Employ Design for Manufacturability to Meet Project Challenges

Bringing teams on board early results in met deadlines and budgets.


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In a market concerned with lower costs, faster speed to market, less downtime and no scrap, molders, moldmakers and designers must act together in designing for manufacturability.

Designing for manufacturability ensures quality part output, minimizes tooling costs, optimizes material selection, increases processing speeds and generally leads to better, more cost-effective parts. OEMs that engage their molders and moldmakers in up-front collaboration realize a distinct competitive advantage in the marketplace. Molders and moldmakers who participate see fewer revisions, happier customers and more growth opportunities.

The typical process, when done right, begins with the OEM calling on their molder as soon as a new product is in the works. The molder then works with the OEM’s design team and gets the part to approximately 60 to 90 percent completion, at which point the moldmaker is brought into the conversation by the molder. From there, the group discusses cams, lifts, cooling, part ejection and other mold-related details that may determine final changes before the design is finalized.

In some cases, the OEM brings in the moldmaker and the molder is left out. By missing this important connection, opportunities are lost for optimal part design and the most successful molding project. The part design team should be looked at as a three-legged stool, and if all three legs are not present, the outcome is less than desirable.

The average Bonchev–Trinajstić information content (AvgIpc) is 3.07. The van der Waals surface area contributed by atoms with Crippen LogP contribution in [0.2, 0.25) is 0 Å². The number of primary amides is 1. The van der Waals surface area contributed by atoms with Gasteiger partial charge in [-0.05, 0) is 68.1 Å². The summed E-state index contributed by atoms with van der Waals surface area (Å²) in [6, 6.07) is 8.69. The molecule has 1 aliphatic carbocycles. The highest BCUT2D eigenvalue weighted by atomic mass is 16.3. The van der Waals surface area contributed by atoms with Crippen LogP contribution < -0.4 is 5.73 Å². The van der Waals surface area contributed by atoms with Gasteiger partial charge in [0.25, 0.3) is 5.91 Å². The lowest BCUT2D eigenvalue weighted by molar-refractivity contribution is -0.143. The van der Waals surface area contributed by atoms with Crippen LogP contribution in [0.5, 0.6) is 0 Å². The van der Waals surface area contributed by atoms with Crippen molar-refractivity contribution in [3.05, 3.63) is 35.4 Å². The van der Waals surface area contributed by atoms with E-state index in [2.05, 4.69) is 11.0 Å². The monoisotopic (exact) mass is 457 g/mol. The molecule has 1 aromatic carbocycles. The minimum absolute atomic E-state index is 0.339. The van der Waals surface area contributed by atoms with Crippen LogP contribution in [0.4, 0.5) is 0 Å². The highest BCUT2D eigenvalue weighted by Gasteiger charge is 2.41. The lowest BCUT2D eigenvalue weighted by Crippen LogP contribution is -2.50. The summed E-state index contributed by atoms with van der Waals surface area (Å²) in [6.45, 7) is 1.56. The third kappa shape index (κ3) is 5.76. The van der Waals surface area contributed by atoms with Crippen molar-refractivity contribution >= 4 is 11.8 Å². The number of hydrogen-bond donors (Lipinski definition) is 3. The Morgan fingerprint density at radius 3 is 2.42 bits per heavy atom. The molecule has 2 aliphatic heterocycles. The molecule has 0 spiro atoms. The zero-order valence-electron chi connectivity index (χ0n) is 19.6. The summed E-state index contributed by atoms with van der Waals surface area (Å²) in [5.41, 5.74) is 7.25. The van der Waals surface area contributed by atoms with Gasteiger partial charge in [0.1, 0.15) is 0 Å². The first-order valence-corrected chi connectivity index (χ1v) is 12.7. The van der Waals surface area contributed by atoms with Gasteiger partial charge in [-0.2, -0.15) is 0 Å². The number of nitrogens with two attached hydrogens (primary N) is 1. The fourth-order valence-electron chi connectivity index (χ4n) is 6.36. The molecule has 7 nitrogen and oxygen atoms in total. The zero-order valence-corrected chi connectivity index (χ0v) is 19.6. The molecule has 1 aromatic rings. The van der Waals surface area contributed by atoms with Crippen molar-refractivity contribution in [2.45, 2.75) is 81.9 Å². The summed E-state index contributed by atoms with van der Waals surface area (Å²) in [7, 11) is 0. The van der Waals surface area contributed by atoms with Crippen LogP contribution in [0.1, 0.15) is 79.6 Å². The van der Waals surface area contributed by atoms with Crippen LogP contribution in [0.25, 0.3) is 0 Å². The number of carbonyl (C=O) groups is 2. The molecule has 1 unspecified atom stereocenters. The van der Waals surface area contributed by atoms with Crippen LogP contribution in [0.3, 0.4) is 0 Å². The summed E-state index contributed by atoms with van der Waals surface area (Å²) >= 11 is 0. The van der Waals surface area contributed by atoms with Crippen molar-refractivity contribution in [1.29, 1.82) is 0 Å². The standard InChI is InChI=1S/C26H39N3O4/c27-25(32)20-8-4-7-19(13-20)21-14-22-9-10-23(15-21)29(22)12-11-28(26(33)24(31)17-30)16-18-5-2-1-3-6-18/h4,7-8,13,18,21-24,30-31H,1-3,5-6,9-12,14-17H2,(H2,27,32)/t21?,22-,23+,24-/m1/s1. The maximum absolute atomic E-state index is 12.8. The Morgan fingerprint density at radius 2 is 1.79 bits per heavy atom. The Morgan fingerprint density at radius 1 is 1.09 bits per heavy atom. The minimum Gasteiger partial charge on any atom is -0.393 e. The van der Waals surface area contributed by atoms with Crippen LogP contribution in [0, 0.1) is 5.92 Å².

Because the molder typically brings the moldmaker into the equation, the relationship between the two companies is critical. As a moldmaker, you should seek out molders who are willing to use their resources, engineers and ideas in working with the customer up-front. Conversely, molders should seek moldmaking partners who are willing to invest their resources early in the process to make a part and a mold that is repeatable and will make quality parts with little to no adjustments needed.

Two OEMs—Graco and Scotsman Ice Systems—have seen the value of early design help firsthand. They both faced major product launches with tight turnaround times. They turned to Donnelly Custom Manufacturing Company—an industry partner dedicated to short-run manufacturing in the custom injection molding marketplace—to bring engineering services to the table (the tool shops, material providers, assemblers and other support areas) and to help them achieve compressed leadtimes, fast changeovers and global supply chain management.

Establishing these integrated engineering teams reduced the number of molds, parts and secondary operations required—resulting in significant improvements in time-to-market as well as product performance, reliability and cost. In both of these cases, early design engineering paid off.


Graco’s Challenge

Graco is a leading manufacturer of a wide range of fluid handling equipment including spray finishing and paint circulation, lubrication, sealant and adhesives, processing, as well as power application equipment for the contractor industry and OEM customers.

In 2006, Graco faced one of the most engineering-intensive projects it had ever seen: a $1.9 million mold build project with time constraints and 40 new tools involving 50-plus parts. The project began without a clearly defined design, which would have made tooling changes, tweaks and adjustments inevitable.

Graco, which had six engineers who worked on this project, called on Donnelly because of its previous short-run, multi-part project management experience and a longstanding relationship that began in the mid-1980s. Donnelly’s engineering team worked with Graco and coordinated activities with toolmakers—one in China and five sources domestically. The engineers also worked with prototype shops and material companies to keep the process moving.